Energy Storage Will Change the Future

How much energy we need as a whole varies greatly on a daily basis. However, in order to make sure that we will always have enough to power our homes, public buildings and businesses, the electric suppliers in the US are required to produce at least the maximum amount of energy that we could use at any given time.

Unfortunately, this also means that we are wasting a whole lot of energy. At a time when the need for energy conservation is more urgent than ever—thanks to rapidly dwindling fossil fuel resources and the destructive pollution that their use causes—this is a very big problem.

Is anything being done about this?

Yes. There are, of course, major efforts underway to transition as much energy consumption as possible to unlimited renewable resources such as the sun. In order for these resources to work optimally, however, we still need to stop wasting energy.

Fortunately, something is being done about the energy waste as well; that something is energy storage.

What is energy storage?

Before it is sent out to power our buildings, the electricity that power stations generate is simply sitting there waiting to be used. If it ends up not getting used, it can be stored away for later use, much in the way an AA battery does.

This is known as energy storage, and all electric suppliers in the US use this capability to some degree.

How is it being used to reduce the amount of energy wasted?

Since energy storage devices can tuck unused energy away for later use, the excess energy that electric suppliers in the US produce that would have otherwise dissipated into nothing can be saved. This not only reduces energy waste, but also the amount of energy that has to be produced, since we can use the stored energy in lieu of producing additional megawatts of electricity.

If energy storage is so great, why are we still facing issues with energy waste?

The biggest problem that energy storage faces right now is technology. As of right now, most energy storage technologies are much more expensive to maintain than the energy itself, so it is not a viable solution for any electric suppliers in the US that are serious about reducing their customers’ bills.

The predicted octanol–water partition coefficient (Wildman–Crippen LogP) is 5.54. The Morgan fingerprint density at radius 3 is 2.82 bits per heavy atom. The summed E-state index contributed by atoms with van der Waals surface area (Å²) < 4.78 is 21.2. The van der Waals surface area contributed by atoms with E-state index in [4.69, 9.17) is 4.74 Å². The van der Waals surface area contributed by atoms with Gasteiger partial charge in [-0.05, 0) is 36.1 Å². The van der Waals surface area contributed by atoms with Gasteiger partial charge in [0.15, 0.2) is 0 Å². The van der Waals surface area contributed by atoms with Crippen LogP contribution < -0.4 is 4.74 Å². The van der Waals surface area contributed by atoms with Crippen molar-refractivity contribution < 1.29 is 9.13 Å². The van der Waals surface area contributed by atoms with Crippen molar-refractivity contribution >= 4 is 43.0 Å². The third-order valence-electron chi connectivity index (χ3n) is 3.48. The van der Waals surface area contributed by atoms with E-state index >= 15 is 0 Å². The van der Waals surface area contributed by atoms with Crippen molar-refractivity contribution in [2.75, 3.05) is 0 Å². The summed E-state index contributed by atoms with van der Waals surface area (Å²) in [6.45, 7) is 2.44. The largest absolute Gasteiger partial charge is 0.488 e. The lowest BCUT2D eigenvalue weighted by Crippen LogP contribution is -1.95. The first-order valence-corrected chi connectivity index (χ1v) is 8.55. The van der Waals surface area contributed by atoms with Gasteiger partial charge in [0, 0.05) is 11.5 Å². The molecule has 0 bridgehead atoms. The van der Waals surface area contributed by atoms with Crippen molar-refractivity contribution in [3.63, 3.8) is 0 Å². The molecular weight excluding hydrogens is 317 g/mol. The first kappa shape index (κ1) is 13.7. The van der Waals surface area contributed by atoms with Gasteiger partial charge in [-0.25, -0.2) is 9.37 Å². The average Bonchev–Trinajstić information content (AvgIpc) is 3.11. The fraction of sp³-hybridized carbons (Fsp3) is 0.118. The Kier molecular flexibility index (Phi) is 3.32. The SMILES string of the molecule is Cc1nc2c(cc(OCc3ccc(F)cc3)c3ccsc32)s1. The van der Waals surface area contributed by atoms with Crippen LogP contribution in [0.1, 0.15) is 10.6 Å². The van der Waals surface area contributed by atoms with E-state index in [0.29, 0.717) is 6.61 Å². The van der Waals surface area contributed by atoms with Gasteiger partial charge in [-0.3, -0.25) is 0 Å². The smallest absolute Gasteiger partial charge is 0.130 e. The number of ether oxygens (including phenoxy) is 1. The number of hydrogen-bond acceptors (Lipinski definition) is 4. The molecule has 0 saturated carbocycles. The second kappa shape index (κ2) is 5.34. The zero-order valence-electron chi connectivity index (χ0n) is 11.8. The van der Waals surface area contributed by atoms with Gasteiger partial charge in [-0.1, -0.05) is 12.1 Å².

This doesn’t prevent electric suppliers in the US from having some sort of energy storage system, but they are of very modest in scale. In 2013, only about 24 gigawatts of our 1,000 plus gigawatts of energy capacity was stored.

To put things in perspective, trying to productively use the amount of energy stored last year for our electricity needs would be like trying to fill up a bathtub with a shot glass full of water.

Where is energy storage headed?

As we mentioned at the beginning of the article, we need to do whatever we can to reduce the amount of energy that we waste. Fortunately, technological developments in energy storage are making this a much more viable option to conserve energy resources and drive electric rates in the US down.

Thermal energy storage systems, for example, are being developed to convert heat energy (something that power plants create a lot of), which is normally completely wasted as it dissipates into nothing during the electricity generation and distribution process, into stored energy for later use.

A more recent advent that is poised to shake up the energy storage world is a new type of supercapacitor. Developed by a research team at Vanderbilt University, this gray wafer-like device could allow just about any type of material to be used as a storage facility for energy, thereby not only energizing the utility storage industry, but also others, such as the electronics industry as well.

How else will progress in energy storage affect the energy market?

As you might imagine, many electric suppliers in the US are none too pleased about a large scale expansion of energy storage. This is due to the fact that it will be highly disruptive to the energy market, because stored energy could be sold by third party stored electric suppliers in the US for much less than what a traditional energy supplier would charge.

This, combined with the threat of other rapidly developing alternative energy innovations such as home solar, is making the utility electric industry feel very threatened.